Ulrike wrote a more detailed answer: Code reviews: from nitpicking to cooperation

Snap guides

Dragging from the rulers does not always create snap guides. If it doesn't, click on the slide background, "Snap guides", "Insert snap guide". In my case, after the first snap guide was manually inserted, it was possible to drag new one from the rulers.

Master slides

How to edit a master slide

  • Show master slides side pane
  • Right click on master slide
  • Edit Master...
  • An icon appears in the toolbar: "Close Master View"
  • Apply to all slides might not apply to the first slide created as the document was opened

Change styles in master slide

Do not change properties of text by selecting placeholder text in the Master View. Instead, open the Styles and formatting sidebar, and edit the styles in there.

This means the style changes are applied to pages in all layouts, not just the "Title, Content" layout that is the only one editable in the "Master View".

How to duplicate a master slide

There seems to be no feature implemented for this, but you can do it, if you insist:

  • Save a copy of the document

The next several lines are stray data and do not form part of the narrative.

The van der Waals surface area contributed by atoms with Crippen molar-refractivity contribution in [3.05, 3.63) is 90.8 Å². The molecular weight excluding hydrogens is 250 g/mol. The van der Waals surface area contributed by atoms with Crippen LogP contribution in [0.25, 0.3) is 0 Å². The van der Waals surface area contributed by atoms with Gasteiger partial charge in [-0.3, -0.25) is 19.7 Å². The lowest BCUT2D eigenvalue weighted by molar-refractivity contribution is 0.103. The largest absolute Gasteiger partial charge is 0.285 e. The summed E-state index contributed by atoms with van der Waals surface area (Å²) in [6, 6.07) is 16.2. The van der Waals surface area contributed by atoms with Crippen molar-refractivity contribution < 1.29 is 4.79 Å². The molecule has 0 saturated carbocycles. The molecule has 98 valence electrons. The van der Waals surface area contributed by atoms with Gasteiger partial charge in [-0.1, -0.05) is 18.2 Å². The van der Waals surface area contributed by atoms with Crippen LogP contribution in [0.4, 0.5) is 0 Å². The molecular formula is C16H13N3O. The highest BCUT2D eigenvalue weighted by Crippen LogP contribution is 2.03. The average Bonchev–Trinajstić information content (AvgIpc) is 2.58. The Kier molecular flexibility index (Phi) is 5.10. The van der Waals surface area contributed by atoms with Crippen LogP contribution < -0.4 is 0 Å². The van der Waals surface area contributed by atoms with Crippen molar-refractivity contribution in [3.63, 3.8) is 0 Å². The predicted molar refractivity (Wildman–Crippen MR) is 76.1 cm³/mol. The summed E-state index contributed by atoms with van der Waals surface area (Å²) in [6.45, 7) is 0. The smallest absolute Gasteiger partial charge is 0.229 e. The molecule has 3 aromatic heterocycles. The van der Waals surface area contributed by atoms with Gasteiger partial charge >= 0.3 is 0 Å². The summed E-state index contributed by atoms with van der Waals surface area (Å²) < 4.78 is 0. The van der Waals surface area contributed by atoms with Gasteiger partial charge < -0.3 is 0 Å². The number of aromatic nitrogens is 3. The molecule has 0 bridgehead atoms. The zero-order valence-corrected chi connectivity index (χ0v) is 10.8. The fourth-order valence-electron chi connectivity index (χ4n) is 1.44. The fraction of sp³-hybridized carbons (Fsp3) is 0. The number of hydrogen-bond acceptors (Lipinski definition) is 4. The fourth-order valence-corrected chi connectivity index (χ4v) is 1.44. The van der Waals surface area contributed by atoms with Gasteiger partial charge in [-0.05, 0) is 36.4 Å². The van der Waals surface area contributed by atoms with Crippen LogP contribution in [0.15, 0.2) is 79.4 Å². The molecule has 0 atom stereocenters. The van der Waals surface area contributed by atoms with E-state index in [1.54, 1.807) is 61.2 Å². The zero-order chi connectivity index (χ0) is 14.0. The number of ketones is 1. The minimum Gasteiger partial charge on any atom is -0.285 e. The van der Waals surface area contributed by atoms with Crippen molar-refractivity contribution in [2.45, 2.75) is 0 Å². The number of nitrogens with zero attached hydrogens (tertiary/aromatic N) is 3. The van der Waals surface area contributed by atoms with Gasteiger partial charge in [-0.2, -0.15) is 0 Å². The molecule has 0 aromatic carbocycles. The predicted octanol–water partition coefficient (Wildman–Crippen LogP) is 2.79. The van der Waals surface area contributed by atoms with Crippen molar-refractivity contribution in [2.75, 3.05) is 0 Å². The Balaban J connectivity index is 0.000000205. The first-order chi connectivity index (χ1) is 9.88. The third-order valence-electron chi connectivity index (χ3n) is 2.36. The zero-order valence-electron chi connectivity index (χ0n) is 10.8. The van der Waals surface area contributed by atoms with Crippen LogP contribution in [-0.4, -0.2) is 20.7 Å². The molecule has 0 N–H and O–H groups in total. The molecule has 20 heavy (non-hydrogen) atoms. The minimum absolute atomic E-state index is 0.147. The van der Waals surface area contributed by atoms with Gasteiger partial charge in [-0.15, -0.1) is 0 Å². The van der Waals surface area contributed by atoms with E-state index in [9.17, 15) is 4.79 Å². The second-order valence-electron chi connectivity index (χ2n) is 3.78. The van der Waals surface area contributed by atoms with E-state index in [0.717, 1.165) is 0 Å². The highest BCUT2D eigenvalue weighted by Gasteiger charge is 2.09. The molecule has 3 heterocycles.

• Rename the master slide
  • Drag a slide, that uses the renamed master slide, from the copy of the document to the original one

It's needed enough that someone made a wikihow: https://www.wikihow.com/Copy-a-LibreOffice-Impress-Master-Slide.

How to change the master slide for a layout that is not "Title, Content"

I could not find a way to do it, but read on for a workaround.

I found an ask.libreoffice.org question that went unanswered.

I asked on #libreoffice on IRC and got no answer:

Hello. I'm doing the layout for a presentation in impress, and I can edit all sorts of aspects of the master slide. It seems that I can only edit the "Title, Content" layout of the master slide, though. I'd like to edit, for example, the "Title only" layout so that the title appears in a different place than the top of the page. Is it possible to edit specific layouts in a master page?

In the master slide editor it seems impossible to select a layout, for example.

Alternatively I tried creating multiple master slides, but then if I want to create a master slide for a title page, there's no way to remove the outline box, or the title box.

My work around has been to create multiple master slides, one for each layout. For a title layout, I moved the outline box into a corner, and one has to remove it manually after create a new slide.

There seems to be no way of changing the position of elements not found in the "Title, Content" layout, like "Subtitle". On the other hand, given that one's working with an entirely different master slide, one can abuse the outline box as a subtitle.

Note that if you later decide to change a style element for all the slides, you'll need to go propagate the change to the "Styles and Formatting" menu of all master slides you're using.